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Planning Your Vegetable Garden

Get ready! Now is the time to plan your garden plot if you have not done this yet.

Our last frost date is around mid April. You should have a plan mapped out of what you want to grow.

It is also the right time to be preparing your plot. Clear/till it, and spread compost that we had delivered to the community garden during the third week of March.

You can download a 10×10 grid to draw out what you want to plant.

Tips to Planning Your Garden Plot

It is hard to visualize how large plants will become, planning out your plot on paper will help you from overcrowding your plot.  As your plants grow and get over crowded, the following can happen:

  • Disease is more likely because of lack of air flow. Once there is disease it is easy to spread across crowded plants
  • Same goes for pests. Once you have bugs, they will easily spread to crowded plants.
  • Lower production of produce. Overcrowded plants are competing for light, nutrients and water.

Don’t plant all the way to your plot border. Plant at least 1 footer inside the plot. We do not want plants growing into the paths.

If you rented the same plot last season and know what was planted, rotate your crops. This means do not plant the same variety of plant in the same place this season.

Consider building trellis to maximize your space for vining plants like  cucumbers. They take up less space,  plants produce better and less likely to get bugs and disease.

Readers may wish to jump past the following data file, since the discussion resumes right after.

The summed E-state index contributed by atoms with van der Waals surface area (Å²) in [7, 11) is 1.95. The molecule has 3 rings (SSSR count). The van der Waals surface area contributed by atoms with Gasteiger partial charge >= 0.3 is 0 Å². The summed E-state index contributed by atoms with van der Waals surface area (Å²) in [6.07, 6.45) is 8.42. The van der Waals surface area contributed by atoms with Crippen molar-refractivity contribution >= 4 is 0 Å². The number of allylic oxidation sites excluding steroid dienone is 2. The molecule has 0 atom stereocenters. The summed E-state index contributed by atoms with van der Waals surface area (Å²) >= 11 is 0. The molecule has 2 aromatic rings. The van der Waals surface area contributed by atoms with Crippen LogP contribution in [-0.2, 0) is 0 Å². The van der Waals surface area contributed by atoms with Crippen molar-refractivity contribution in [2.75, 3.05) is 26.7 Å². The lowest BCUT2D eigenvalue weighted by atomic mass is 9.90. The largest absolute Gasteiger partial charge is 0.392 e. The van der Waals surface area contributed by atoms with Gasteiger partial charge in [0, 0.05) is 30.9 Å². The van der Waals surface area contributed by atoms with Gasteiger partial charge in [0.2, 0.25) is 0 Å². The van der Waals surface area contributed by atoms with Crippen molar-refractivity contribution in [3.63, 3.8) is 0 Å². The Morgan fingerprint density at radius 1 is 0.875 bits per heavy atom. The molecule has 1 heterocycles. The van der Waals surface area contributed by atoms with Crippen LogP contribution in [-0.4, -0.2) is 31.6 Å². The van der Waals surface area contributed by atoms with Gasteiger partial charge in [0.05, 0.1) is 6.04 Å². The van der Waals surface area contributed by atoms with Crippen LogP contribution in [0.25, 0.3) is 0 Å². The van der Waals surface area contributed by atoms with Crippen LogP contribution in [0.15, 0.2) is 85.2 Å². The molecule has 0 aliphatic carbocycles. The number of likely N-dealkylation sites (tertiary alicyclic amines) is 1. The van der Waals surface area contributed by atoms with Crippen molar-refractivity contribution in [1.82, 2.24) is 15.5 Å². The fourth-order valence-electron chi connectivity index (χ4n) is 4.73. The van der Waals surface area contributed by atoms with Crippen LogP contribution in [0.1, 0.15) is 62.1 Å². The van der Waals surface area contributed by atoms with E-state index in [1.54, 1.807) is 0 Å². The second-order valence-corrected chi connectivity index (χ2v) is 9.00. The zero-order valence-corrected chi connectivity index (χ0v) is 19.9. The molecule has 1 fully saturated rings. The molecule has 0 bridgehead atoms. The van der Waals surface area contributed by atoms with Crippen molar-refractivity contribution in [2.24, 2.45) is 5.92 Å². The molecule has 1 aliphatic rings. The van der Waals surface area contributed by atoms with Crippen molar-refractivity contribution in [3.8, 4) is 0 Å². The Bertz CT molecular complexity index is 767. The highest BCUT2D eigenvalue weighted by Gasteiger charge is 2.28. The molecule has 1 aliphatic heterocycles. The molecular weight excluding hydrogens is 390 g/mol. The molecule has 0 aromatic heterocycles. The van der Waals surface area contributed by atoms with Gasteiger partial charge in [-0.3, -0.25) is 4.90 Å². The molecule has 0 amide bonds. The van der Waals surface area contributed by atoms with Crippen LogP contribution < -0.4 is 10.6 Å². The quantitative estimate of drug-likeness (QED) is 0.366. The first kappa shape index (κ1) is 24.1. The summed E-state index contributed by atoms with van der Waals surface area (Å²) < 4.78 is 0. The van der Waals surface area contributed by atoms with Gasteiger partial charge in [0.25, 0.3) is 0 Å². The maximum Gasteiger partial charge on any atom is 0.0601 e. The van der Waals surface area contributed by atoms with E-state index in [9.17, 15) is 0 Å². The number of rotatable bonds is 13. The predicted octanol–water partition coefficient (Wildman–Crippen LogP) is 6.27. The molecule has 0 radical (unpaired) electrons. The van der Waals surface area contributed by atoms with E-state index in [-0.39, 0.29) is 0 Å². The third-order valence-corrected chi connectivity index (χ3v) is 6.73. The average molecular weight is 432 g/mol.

Learn what plants grow well together (called companion plants) and what do not.

Companion Plant Chart

Farmer’s Almanac Companion Plants

There are lots of resources to let you know how soon to plant what.

Here are a few to get you started.

Garden.org – Virginia Beach planting dates

Farmer’s Almanac – Virginia Beach planting dates

 Planting Restrictions

If you are not sure if something falls within restrictions, email us to make sure. We will require you to pull plants that don’t meet our guidelines if we see them.

  1. Planting any trees, shrubs or bushes require advance approval. This includes non-herbaceous plant material that does not die to the ground every winter.
  2. No invasive plants in the ground. Invasive plants quickly spread outside of their normal range. They quickly take over their environment and spread. Once established, they are difficult to remove. Examples: all Mints, Lemon Balm, Bee Balm, Oregano. If you want them in your plot, they must be contained in a pot that is then sunk in the ground.
  3. Marijuana plants can not be grown at the community garden. (It is illegal to have them publicly viewable.)
View all of our rules and guidelines here.